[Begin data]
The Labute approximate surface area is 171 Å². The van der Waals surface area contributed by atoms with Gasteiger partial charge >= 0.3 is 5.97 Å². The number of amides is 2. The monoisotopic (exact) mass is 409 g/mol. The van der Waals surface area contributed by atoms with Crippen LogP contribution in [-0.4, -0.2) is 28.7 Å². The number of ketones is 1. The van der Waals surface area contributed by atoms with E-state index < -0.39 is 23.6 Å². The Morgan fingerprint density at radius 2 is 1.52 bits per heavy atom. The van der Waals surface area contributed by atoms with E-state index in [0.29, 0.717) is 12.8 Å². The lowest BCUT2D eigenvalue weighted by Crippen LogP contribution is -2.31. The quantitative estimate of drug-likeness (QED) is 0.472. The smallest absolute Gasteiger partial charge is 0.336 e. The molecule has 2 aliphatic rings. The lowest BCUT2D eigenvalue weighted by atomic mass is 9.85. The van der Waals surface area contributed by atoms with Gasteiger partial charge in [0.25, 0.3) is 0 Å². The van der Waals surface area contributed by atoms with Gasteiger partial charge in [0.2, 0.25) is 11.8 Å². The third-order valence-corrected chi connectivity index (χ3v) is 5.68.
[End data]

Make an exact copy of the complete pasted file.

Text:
The Labute approximate surface area is 171 Å². The van der Waals surface area contributed by atoms with Gasteiger partial charge >= 0.3 is 5.97 Å². The number of amides is 2. The monoisotopic (exact) mass is 409 g/mol. The van der Waals surface area contributed by atoms with Crippen LogP contribution in [-0.4, -0.2) is 28.7 Å². The number of ketones is 1. The van der Waals surface area contributed by atoms with E-state index < -0.39 is 23.6 Å². The Morgan fingerprint density at radius 2 is 1.52 bits per heavy atom. The van der Waals surface area contributed by atoms with E-state index in [0.29, 0.717) is 12.8 Å². The lowest BCUT2D eigenvalue weighted by Crippen LogP contribution is -2.31. The quantitative estimate of drug-likeness (QED) is 0.472. The smallest absolute Gasteiger partial charge is 0.336 e. The molecule has 2 aliphatic rings. The lowest BCUT2D eigenvalue weighted by atomic mass is 9.85. The van der Waals surface area contributed by atoms with Gasteiger partial charge in [0.25, 0.3) is 0 Å². The van der Waals surface area contributed by atoms with Gasteiger partial charge in [0.2, 0.25) is 11.8 Å². The third-order valence-corrected chi connectivity index (χ3v) is 5.68.